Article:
NFT Premint is a registration platform that suffered some difficulties over the weekend a hack that saw over 300 NFTs stolen from users’ wallets, announced today that it intends to repay the hack’s victims.
In a live-streamed incident update this afternoon, Premint CEO Brenden Mulligan announced that the company, in collaboration with “a third-party, non-Premint employee” performed on-chain analysis this week to compile a list of all NFTs stolen during Sunday’s hack.
Every associated cryptocurrency will be updated over the course this week. wallet The payment will be made to the people on the following list Ethereum (ETH) is equivalent to the floor price for each stolen NFT at 10:00 AM PST today. Mulligan said Decrypt Premint will pay approximately 340 ETH or $525,000 to defrauded customers.
“I realize that the NFTs stolen were not all floor NFTs,” Mulligan said this morning. “Floor” is the lowest available NFT in a collection. Some NFTs that were stolen were rare, and therefore valued at a higher market price than the ones priced at the floor. “You might feel like this compensation isn’t enough. But I don’t think there’s any other scalable and objective way to do this,” said the Premint CEO.
Two notable exceptions to this repayment policy are the two most costly NFTs that were stolen on Sunday. Bored Ape The hackers flipped for 89 ETH ($138,000), an Azuki They sold for just over 10 Ethereum ($16,000). Mulligan today announced that Premint had been able to purchase both NFTs at the purchase price from their previous owners and has since returned them their pre-hack owner owners. Mulligan stated these were the most valuable NFTs taken by the hackers “by orders of magnitude.”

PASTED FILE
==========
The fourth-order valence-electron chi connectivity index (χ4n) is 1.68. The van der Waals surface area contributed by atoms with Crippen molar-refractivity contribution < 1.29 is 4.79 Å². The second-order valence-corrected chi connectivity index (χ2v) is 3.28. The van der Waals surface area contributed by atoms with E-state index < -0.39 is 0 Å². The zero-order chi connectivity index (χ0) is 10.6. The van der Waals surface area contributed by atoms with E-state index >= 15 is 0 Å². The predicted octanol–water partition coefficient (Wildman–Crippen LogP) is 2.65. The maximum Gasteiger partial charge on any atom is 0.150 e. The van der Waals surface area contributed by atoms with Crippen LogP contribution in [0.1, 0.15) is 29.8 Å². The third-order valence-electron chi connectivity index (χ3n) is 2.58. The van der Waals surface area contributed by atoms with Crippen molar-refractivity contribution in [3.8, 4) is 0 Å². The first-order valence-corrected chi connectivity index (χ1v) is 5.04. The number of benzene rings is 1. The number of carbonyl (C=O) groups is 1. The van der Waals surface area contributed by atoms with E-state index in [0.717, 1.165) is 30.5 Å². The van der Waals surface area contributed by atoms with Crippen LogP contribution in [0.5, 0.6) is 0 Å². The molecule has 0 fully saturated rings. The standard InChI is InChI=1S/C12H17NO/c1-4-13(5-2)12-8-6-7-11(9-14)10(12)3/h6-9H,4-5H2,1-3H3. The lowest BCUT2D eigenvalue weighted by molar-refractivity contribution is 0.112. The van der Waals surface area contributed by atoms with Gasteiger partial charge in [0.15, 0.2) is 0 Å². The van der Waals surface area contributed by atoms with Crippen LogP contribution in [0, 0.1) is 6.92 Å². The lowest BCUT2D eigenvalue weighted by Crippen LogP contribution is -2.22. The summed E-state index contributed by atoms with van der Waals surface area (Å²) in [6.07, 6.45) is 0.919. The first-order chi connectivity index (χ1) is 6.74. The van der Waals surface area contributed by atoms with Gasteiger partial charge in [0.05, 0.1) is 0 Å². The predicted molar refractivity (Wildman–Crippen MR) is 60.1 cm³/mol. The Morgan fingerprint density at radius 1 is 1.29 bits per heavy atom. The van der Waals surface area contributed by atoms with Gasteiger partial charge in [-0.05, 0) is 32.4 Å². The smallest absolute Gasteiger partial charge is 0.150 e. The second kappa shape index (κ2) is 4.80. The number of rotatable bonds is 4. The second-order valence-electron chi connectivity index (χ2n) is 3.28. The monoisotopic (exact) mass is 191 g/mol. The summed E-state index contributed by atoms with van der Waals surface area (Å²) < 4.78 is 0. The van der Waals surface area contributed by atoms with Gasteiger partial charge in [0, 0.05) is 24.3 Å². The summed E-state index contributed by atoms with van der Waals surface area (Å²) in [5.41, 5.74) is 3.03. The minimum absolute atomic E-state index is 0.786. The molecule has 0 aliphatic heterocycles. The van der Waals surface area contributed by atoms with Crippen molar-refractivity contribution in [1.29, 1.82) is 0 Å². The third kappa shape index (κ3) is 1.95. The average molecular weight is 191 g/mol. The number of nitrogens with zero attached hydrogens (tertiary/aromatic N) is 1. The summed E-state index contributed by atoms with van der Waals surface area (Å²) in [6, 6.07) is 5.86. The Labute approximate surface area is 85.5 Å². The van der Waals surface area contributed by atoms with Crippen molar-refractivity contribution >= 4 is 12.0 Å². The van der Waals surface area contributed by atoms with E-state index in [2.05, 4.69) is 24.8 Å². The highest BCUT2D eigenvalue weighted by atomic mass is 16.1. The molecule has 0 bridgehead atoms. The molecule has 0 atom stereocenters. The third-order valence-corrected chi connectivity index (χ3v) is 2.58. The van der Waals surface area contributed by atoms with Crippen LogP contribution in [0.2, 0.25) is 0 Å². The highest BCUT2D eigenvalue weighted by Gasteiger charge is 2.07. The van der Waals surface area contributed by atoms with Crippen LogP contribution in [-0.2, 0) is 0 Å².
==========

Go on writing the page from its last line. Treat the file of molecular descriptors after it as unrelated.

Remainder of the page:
Mulligan, who was unable to pay compensation for victims of digital asset thefts, made the announcement. “I have this feeling, and many others have this feeling, that compensation in this world, when a hack happens, actually has a negative long-term effect,” Mulligan said. “Because it doesn’t teach people a lesson.”
Mulligan claimed that “the vast majority of people” he’s consulted since the hack “have told me that we shouldn’t have any compensation.” Despite this, because the hack occurred within Premint’s own site, Mulligan felt the event constituted a one-time exception to his philosophy.
In a gesture of the company’s long-term commitment to user security, Mulligan also announced today that Premint has acquired wallet authentication tool Vulcan. Mulligan indicated that further details about this partnership would be revealed next week.
Sunday’s hack was only the latest scam to target the NFT market, which last year alone generated $25 billion in sales. OpenSea received a phishing email in February. Over $1.7 Million worth of NFTs were stolen. In April, a hack of Bored Ape Yacht Club’s instagram account Theft of NFT worth $2.8 Million was the result. Last month, actor Seth Green To recover a stolen Bored Ape NFT, we paid nearly $300,000. He had planned to make him the central character of a television series.
Many of these NFT thefts are linked to the involvement of centralized platforms and sites like Premint. These platforms and sites require users to give certain information in return for convenience and other novel features. While giving wallet information over to a centralized platform can expose users to additional risks, it can also offer certain protections, like today’s repayment scheme.
“It’s been a horrible experience for me personally, and the team,” Mulligan said of the week’s events. “Hopefully with this we’re ready to move on.”
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